Phase 3 - Correction

Like the assessment phase, the correction phase is multi-faceted. One simple solution is sometimes a simple version upgrade. Where actual computer programs or code exist, a possible solution is rehabilitate it, i.e. expand the dates or change the logic to properly handle dates in multiple centuries. Another solution is replacement of the system with a purchased or other (compliant) package, however, if a replacement strategy encounters delays, adequate time and resources must be available to revert to a rehabilitation strategy. Finally, one could consider retiring a non-compliant system or piece of hardware.

Phase 4 - Testing

While some limited testing may have been done in the assessment phase, all critical systems as well as those which have been modified during the correction phase must be properly tested. A well-conceived test plan must address not only verification that the changes made during the correction phase have not introduced other problems (regression testing), but that there will not be any problems when the actual century change occurs (time-dimensional testing). To this end, we have introduced a Year 2000 test plan for application packages. A similar type of checklist would be needed for infrastructure changes, process control changes, etc. The purpose of this testing is to ensure that the problem has been addressed properly and that we have not overlooked anything. While testing cannot ensure that no problems exist, a well-conceived test plan can help us ensure that we have taken proper diligence in determining whether the system will work correctly. The testing phase can take anywhere from 30-70% of the total time and resources in a Year 2000 project, so careful planning of this phase is necessary.

In all of the above phases, one must ensure that proper documentation is made of all activities and that appropriate record retention policies and practices are used. There are quite likely to be lawsuits and various types of post-mortem analyses performed as a results of Year 2000 activities. Having the proper evidence of efforts made will be valuable. Because of the large number of Year 2000 activities and the necessity of being done on time, having appropriate measures to track progress is also important.

Categorization of Areas to Check for
Year 2000 Compliance

Note - Not all of the areas listed will be pertinent to every situation, and not every possible variation in each category is listed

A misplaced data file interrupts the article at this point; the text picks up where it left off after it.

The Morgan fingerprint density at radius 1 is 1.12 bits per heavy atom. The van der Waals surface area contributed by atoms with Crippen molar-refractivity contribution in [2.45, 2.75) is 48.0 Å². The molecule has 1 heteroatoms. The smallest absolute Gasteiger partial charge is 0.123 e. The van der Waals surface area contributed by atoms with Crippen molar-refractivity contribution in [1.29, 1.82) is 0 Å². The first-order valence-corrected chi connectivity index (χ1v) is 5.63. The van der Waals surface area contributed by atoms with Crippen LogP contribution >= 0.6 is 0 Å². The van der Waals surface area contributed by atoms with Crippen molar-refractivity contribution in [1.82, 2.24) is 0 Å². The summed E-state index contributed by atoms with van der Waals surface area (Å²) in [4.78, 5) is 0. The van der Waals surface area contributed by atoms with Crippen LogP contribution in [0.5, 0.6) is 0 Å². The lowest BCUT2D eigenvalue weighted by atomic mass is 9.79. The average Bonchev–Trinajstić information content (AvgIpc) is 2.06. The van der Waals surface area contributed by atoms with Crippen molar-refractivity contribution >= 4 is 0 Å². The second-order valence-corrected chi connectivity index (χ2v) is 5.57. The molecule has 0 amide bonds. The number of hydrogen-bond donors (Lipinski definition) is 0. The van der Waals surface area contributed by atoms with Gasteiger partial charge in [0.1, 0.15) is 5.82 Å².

1) IT Infrastructure

Hardware, PC's, etc.
Local area networks (LAN), servers, security systems, routers
PC*s (286*s, 386*s, 486*s, etc.)
Operating systems, utilities, security software, databases, etc.
Operating system, scheduling software, development tools, tape backup
Other "standard" components, such as word processors, etc.
Microsoft office, Windows, Microsoft Access, Paradox, FoxPro

2) Application systems

MIS developed, user developed, purchased, or used (i.e. outside
Computer-aided design (CAD), computer-aided engineering (CAE), modeling
Material requirements planning, inventory, forecasting
Production scheduling
Ordering and billing
Accounting, general ledger
Personnel, payroll, human resources (HR)
Electronic Data Interchange (EDI)

3) Non-IT Infrastructure

Telephones, voice mail, wireless communication, video conferencing,
faxes, etc.
Building services
Energy management systems, heating, air conditioning, electrical
Security systems, building access, fire alarms

4) Process Control Systems and Equipment

Operating plants
Bar coding, card readers, conveyers, optical scanners, equipment
testing devices,
Programmable Logic Controllers (PLC*s), Computer Numerical Control
Radios, pagers
Research & Development
Diagnostic systems
Data management systems
Simulation tools
Embedded systems
Electronics, processors

5) Other Areas

Utilities, financial services
Maintenance scheduling, Vehicle maintenance systems
Production suppliers
Non-production suppliers (tools, office supplies, chemicals, etc.)
Outsourcing vendors, Service providers (transportation, etc.)
Disaster recovery plans
Back-up and restore systems and procedures